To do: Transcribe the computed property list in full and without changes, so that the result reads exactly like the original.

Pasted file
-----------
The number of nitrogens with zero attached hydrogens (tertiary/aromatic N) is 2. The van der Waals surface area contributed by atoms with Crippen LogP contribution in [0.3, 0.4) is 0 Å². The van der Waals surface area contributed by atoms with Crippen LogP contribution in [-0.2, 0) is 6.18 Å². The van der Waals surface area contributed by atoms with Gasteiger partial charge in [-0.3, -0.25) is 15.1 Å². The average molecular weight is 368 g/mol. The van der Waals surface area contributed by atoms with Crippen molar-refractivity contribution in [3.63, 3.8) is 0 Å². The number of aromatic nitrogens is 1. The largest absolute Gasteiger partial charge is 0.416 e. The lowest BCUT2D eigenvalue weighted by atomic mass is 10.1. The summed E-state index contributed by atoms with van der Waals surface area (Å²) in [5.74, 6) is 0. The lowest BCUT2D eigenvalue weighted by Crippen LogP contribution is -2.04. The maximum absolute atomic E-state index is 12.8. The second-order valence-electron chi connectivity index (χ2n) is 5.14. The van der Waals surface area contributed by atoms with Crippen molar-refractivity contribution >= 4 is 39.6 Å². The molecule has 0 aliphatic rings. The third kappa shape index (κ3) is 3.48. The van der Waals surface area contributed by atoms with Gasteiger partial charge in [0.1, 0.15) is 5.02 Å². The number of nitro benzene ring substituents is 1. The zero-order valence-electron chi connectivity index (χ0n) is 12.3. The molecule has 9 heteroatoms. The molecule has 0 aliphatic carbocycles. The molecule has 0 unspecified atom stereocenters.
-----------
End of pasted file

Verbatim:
The number of nitrogens with zero attached hydrogens (tertiary/aromatic N) is 2. The van der Waals surface area contributed by atoms with Crippen LogP contribution in [0.3, 0.4) is 0 Å². The van der Waals surface area contributed by atoms with Crippen LogP contribution in [-0.2, 0) is 6.18 Å². The van der Waals surface area contributed by atoms with Gasteiger partial charge in [-0.3, -0.25) is 15.1 Å². The average molecular weight is 368 g/mol. The van der Waals surface area contributed by atoms with Crippen molar-refractivity contribution in [3.63, 3.8) is 0 Å². The number of aromatic nitrogens is 1. The largest absolute Gasteiger partial charge is 0.416 e. The lowest BCUT2D eigenvalue weighted by atomic mass is 10.1. The summed E-state index contributed by atoms with van der Waals surface area (Å²) in [5.74, 6) is 0. The lowest BCUT2D eigenvalue weighted by Crippen LogP contribution is -2.04. The maximum absolute atomic E-state index is 12.8. The second-order valence-electron chi connectivity index (χ2n) is 5.14. The van der Waals surface area contributed by atoms with Crippen molar-refractivity contribution >= 4 is 39.6 Å². The molecule has 0 aliphatic rings. The third kappa shape index (κ3) is 3.48. The van der Waals surface area contributed by atoms with Gasteiger partial charge in [0.1, 0.15) is 5.02 Å². The number of nitro benzene ring substituents is 1. The zero-order valence-electron chi connectivity index (χ0n) is 12.3. The molecule has 9 heteroatoms. The molecule has 0 aliphatic carbocycles. The molecule has 0 unspecified atom stereocenters.